We are familiar with the irritating updating of software systems that perturbs our otherwise well-functioning, we believe, computers or smart phones. It normally starts with a prompt that alerts us about the need to update, otherwise we may face security problems or malfunctioning resulting from incompatibilities with other apps and operating systems. In such situations we are usually faced with three options: replace the device entirely with an enhanced version, in order to avoid having to go through the said update; resist the change and accept that we shall start experiencing problems and disturbances; or, do the updating fast enough to have as little disruption of our preferred apps and protect our archives and choices.
The dilemmas associated with the above metaphor are present in our daily lives more often then we care to think, even less admit. After all methods of governance may prompt us to do similar choices, such as how we vote or whether we engage in a form of activism or another. Societies develop their intrinsic dynamics, preferring stability and predictability. Social contracts are the golden standard for attaining such noble and peaceful goals.
We must admit, nevertheless, that we are living in an era of major disruption. We are reminded of it frequently. By the changing weather patterns resulting from climate change, by populist politicians disdain for established rules or automation and robotization creating new forms of work.
Covid-19 is a fresh reminder about our common vulnerability in face of such disruptions. But also, a confirmation of the enormous collective progress we have made since the Spanish influenza killed an estimated 50 million people a century ago. Viruses travel now faster across the globe because of our immense capacity to trade and connect; knowledge about how to act and react is available instantaneously; demonstration of our mutual dependency defy more than before selfish behavior and are capable of sanctioning forcefully the mediocre. For reasons like the above Covid-19 imposes a reset.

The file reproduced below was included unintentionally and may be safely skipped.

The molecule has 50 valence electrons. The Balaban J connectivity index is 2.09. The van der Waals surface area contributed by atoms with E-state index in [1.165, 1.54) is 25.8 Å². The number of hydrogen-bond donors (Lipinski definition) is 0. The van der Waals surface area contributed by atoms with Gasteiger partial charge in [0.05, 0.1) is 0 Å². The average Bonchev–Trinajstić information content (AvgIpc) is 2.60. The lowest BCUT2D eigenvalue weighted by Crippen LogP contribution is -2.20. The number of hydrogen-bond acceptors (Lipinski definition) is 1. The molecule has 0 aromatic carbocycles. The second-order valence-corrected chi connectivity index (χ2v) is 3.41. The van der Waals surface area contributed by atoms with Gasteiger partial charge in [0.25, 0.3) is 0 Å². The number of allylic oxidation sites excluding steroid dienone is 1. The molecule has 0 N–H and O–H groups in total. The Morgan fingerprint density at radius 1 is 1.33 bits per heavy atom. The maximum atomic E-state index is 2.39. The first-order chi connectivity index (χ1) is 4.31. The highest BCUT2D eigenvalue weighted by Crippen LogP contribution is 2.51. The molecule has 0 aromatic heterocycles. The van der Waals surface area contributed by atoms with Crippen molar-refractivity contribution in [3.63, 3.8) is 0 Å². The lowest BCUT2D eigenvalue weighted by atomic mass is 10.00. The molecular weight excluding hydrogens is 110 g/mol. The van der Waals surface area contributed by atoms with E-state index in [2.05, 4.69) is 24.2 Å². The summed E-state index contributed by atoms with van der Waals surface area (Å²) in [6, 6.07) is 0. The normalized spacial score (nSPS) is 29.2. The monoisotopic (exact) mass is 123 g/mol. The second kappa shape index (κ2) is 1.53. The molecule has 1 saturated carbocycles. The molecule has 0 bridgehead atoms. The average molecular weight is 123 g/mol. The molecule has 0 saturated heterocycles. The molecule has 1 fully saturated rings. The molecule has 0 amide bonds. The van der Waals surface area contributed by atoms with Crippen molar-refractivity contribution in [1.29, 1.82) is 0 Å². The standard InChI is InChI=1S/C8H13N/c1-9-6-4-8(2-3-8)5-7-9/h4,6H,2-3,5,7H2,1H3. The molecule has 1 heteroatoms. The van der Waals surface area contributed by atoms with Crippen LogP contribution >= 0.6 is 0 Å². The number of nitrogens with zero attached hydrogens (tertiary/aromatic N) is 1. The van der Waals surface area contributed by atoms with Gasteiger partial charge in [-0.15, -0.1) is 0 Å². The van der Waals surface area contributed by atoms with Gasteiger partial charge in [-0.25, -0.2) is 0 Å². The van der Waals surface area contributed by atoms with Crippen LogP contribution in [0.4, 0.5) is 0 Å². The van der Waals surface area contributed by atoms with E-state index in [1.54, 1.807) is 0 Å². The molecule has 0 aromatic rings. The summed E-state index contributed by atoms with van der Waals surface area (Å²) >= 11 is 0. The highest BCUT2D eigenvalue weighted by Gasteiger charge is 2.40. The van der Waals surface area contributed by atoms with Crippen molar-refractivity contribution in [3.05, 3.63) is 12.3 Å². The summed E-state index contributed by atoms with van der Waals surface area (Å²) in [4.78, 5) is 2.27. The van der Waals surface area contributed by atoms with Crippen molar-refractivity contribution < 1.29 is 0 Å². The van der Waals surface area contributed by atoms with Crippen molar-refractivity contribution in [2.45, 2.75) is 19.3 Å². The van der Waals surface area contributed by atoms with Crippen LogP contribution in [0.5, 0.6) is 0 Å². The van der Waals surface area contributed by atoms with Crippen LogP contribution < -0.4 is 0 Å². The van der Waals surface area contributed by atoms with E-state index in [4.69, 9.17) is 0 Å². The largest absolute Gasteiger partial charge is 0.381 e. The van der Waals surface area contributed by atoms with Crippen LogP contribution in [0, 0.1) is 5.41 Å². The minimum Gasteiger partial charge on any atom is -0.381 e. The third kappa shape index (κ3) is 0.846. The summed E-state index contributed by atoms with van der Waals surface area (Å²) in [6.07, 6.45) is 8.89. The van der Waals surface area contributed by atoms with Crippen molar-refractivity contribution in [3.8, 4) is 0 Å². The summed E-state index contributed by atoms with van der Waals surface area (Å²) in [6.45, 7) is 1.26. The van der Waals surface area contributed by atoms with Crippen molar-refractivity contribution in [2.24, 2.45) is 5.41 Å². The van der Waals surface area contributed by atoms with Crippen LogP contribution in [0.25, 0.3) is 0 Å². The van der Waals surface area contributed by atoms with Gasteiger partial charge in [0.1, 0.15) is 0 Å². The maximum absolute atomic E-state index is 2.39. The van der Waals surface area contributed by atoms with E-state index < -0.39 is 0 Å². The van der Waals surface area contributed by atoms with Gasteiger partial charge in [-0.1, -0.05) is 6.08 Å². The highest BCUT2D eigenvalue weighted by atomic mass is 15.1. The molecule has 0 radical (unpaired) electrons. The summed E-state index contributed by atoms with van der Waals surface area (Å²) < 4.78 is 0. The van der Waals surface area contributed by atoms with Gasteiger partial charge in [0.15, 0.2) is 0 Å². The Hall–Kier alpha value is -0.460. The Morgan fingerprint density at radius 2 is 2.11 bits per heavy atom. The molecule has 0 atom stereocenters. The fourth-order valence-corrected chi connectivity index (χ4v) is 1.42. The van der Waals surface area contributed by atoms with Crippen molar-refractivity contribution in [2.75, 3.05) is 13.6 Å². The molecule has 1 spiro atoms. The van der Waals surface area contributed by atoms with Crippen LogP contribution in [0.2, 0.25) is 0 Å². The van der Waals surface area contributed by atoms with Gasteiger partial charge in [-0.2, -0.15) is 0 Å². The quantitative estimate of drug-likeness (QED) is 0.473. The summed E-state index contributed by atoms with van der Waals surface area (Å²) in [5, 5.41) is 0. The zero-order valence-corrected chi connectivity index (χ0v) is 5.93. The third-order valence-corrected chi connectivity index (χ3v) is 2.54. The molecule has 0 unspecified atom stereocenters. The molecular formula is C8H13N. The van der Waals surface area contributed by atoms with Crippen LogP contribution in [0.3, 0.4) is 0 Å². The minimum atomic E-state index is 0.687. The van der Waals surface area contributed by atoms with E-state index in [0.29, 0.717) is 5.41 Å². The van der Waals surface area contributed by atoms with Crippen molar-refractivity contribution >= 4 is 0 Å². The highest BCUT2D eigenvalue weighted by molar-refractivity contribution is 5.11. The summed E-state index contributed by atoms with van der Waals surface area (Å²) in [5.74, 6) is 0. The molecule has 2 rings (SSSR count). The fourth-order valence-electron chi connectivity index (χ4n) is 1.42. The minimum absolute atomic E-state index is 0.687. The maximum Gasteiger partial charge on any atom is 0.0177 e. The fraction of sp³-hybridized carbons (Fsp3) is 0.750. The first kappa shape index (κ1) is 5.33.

The current crisis, provoking one of the most drastic economic contractions of the modern times, took about three weeks to get to the dramatic falls in economic throughput attained by the Great Depression in three years.
Most developing countries depend on foreign income in a combination of exports of goods, tourism, investments and remittances: all are expected to collapse. Government revenues are linked to the formal sector of the economy. Tax revenue will equally fall while informal transactions will be purged by the social distancing imposed by Covid-19. In short, the flatter you want the contagion curve to be, the more you need to block your country. The larger fiscal space needed to mitigate the deeper recession that will result will be unreachable.
At the same time, access to international financial markets will become prohibitive for developing countries as lenders and investors rush to the safety of assets issued by central economies. The ones that can afford to print money and give it away in historical stimulus packages based on the policy of “whatever it takes”.
In other words, just when developing countries need to manage the pandemic, most have seen their fiscal space evaporate. Just when they need access to more external finance the doors close. We can for instance witness the paradox of rating agencies pushing the emerging and frontier markets further into junk status at this time while they look the other way regarding OECD countries with similar indications of contraction and fiscal indiscipline.
To give countries the financial capacity to flatten the curve, a level of financial support is needed that will not be feasible with existing approaches and current balance sheets from international organizations. After all Covid-19 reminds us that health everywhere is protection anywhere.
First published by Amadeus Institute